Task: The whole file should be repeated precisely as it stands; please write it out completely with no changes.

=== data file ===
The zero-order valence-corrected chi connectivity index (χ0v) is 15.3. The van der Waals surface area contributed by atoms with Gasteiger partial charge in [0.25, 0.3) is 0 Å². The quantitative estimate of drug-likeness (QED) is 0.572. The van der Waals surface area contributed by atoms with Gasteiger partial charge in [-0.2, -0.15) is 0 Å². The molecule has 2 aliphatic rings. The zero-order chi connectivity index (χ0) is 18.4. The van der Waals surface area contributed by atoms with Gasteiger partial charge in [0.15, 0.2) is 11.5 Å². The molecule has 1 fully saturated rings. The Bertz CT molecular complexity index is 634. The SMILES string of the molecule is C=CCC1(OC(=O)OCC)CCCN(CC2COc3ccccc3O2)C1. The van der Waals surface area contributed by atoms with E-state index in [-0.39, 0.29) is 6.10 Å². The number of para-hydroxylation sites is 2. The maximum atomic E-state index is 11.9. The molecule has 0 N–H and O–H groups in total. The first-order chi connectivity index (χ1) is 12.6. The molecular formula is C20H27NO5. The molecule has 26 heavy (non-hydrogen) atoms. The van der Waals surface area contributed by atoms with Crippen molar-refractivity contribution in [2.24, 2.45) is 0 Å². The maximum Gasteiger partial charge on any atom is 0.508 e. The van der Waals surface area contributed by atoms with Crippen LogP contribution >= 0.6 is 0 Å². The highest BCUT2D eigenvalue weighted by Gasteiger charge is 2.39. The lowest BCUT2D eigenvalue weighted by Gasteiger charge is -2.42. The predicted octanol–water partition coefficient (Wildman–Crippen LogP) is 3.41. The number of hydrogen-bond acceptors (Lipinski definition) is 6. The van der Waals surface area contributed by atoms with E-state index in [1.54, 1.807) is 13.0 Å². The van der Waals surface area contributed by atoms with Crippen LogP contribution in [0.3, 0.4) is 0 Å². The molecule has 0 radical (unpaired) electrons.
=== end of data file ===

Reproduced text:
The zero-order valence-corrected chi connectivity index (χ0v) is 15.3. The van der Waals surface area contributed by atoms with Gasteiger partial charge in [0.25, 0.3) is 0 Å². The quantitative estimate of drug-likeness (QED) is 0.572. The van der Waals surface area contributed by atoms with Gasteiger partial charge in [-0.2, -0.15) is 0 Å². The molecule has 2 aliphatic rings. The zero-order chi connectivity index (χ0) is 18.4. The van der Waals surface area contributed by atoms with Gasteiger partial charge in [0.15, 0.2) is 11.5 Å². The molecule has 1 fully saturated rings. The Bertz CT molecular complexity index is 634. The SMILES string of the molecule is C=CCC1(OC(=O)OCC)CCCN(CC2COc3ccccc3O2)C1. The van der Waals surface area contributed by atoms with E-state index in [-0.39, 0.29) is 6.10 Å². The number of para-hydroxylation sites is 2. The maximum atomic E-state index is 11.9. The molecule has 0 N–H and O–H groups in total. The first-order chi connectivity index (χ1) is 12.6. The molecular formula is C20H27NO5. The molecule has 26 heavy (non-hydrogen) atoms. The van der Waals surface area contributed by atoms with Crippen molar-refractivity contribution in [2.24, 2.45) is 0 Å². The maximum Gasteiger partial charge on any atom is 0.508 e. The van der Waals surface area contributed by atoms with Crippen LogP contribution >= 0.6 is 0 Å². The highest BCUT2D eigenvalue weighted by Gasteiger charge is 2.39. The lowest BCUT2D eigenvalue weighted by Gasteiger charge is -2.42. The predicted octanol–water partition coefficient (Wildman–Crippen LogP) is 3.41. The number of hydrogen-bond acceptors (Lipinski definition) is 6. The van der Waals surface area contributed by atoms with E-state index in [1.54, 1.807) is 13.0 Å². The van der Waals surface area contributed by atoms with Crippen LogP contribution in [0.3, 0.4) is 0 Å². The molecule has 0 radical (unpaired) electrons.